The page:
Voices / Debra Karplus |  I'm in awe of a child |  guest comment

Voices / Debra Karplus | I’m in awe of a child | guest comment

Fearing an unpleasant encounter with a hateful figure, and possibly risking personal safety, I avoid entering stop buildings when driving on the Interstate Highway. I see myself as a cautious person.

Recently, my daughter and daughter (granddaughter #5 of 6) came to visit here, traveling by car from Indianapolis International Airport to my home in Champaign. “Olivia” (not her real name) is 7 years old and the world is still exciting to her. She was fascinated by the concept of the rest stops they passed along the way. Although they didn’t actually go inland, they stopped along Interstate 74 heading west to Danville, but the idea of ​​the rest stop really piqued her interest.

They got to our house near dusk, so we only had enough time to walk a short neighborhood here in southwest Champaign. Olivia was fascinated by the Urusha. As a child, I loved fireflies. My brother and sister and I would go out to the backyard in Chicago and pick up fireflies, put them in a jar with clumps of grass, and make holes in the lid of the jar.

But sometime between then and now, I stopped paying attention to fireflies.

On one afternoon of their very short visit, we visited Prairie Farms, a gorgeous Champaign theme park just south of the Sholem Aquatic Center. I had fond memories of taking my son and daughter there when they were the age of my young grandchildren; We usually went to Prairie Farms when my parents were visiting here.

On this particular prairie farm visit with my daughter and Olivia, I was quick to notice things that weren’t there anymore, like the horses, cows, and ducks swimming in the pond and the slide out of the barn that my kids enjoyed so much in the ’80s. But Olivia was fascinated by the rabbits and turtles in the garden. She didn’t have the perspective I had about what was missing in the garden. Instead, she loved everything that was there for the kids to appreciate at that moment.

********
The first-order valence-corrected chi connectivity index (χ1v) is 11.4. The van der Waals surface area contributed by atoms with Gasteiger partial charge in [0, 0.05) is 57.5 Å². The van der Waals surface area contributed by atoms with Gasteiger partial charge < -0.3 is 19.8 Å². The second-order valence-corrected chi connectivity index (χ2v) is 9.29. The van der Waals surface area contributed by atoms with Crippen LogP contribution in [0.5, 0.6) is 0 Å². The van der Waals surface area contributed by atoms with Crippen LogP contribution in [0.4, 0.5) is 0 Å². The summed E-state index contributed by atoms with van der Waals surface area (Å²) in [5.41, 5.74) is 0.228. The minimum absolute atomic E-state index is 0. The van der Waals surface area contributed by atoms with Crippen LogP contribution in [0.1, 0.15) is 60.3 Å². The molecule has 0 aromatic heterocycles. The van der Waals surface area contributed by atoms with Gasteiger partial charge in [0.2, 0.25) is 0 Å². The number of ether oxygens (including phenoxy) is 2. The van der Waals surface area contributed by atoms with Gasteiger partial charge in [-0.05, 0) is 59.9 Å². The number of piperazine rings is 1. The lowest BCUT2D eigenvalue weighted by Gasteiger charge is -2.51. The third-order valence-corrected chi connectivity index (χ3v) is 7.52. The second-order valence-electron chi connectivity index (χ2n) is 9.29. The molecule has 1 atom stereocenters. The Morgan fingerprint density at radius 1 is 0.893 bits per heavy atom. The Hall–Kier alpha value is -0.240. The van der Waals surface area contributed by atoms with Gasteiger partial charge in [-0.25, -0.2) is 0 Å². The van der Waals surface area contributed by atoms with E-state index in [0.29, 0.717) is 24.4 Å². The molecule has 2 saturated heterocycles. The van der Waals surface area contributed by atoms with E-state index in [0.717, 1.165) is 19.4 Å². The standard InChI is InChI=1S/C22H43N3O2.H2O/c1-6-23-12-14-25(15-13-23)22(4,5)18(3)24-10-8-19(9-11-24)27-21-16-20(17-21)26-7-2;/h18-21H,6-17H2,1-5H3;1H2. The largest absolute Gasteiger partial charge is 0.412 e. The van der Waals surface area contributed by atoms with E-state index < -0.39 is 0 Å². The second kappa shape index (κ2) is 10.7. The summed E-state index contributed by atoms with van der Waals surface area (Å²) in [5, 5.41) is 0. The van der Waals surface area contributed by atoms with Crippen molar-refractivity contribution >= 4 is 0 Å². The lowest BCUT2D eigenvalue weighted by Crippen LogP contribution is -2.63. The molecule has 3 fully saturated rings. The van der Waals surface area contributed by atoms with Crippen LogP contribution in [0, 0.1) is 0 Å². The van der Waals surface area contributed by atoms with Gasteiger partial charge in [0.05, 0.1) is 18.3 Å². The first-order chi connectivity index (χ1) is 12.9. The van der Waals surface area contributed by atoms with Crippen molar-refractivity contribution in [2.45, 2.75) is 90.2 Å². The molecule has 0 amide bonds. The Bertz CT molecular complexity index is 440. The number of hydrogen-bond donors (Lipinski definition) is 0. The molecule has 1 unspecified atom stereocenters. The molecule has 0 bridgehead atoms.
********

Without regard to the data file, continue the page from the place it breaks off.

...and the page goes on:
During the hot and humid weather of their visit, we were at the Indian Acres Swimming Club every day for a swim. Olivia was in the pool for 5 minutes before she went out long enough to show me her new friend. After that, they played in the water together for hours. I think of all the relationship struggles I hear of among adults and can’t help but marvel at the wonderful simplicity of childhood friendships.

Perhaps the highlight of Olivia’s visit was a short trip inside the bank. This branch of the bank was unusually quiet on a specific Wednesday morning; The only bank customer visible was a bearded older man who looked like Santa Claus. Olivia stared until the man walked up to her and insisted he was Santa Claus, and argued with her about being naughty versus being nice. Olivia is still talking about the fact that Santa Claus banks in the same place as Grandma Debbie K!

Wondering, amazed, amazed, amazed, admired are synonyms for awe that I found when searching on the Internet. After leaving my family to go home, I began to seriously think about the dread.

Sometime near the start of middle school, peer pressure and the need to integrate and be like everyone else take center stage; This wonderful feeling of dread fades quickly. What impresses young people dramatically changes his focus. It’s no longer “cool” to be fascinated by these simple things to your younger self. The word “cool” is often misused, and sometimes overused.

How can we adults regain this sense of wonder in the larger world we had as children?

Living more in the moment and being present is a big first step. Kids have this uncanny ability to be anywhere adults have a lot to learn from. Many of us older people find ourselves preoccupied with looking back, reminiscing about mistakes, ruminating on what cannot be changed, or leaping into the future backwards, and making plans rather than enjoying where we are right now. Kids seem to master this, until they turn into adults and have to balance fun and responsibilities.

Traveling or even changing a routine is a great antidote to experiencing dread again. My son is in his mid forties currently traveling abroad with some of his family members; I feel a little envious that they figured out a way to experience a renewed sense of awe. Always remember how wonderful life can be!

Debra El Carpels is an occupational therapist and freelance writer living in Champaign-Urbana. Learn more through debrakarplus.blogspot.com.


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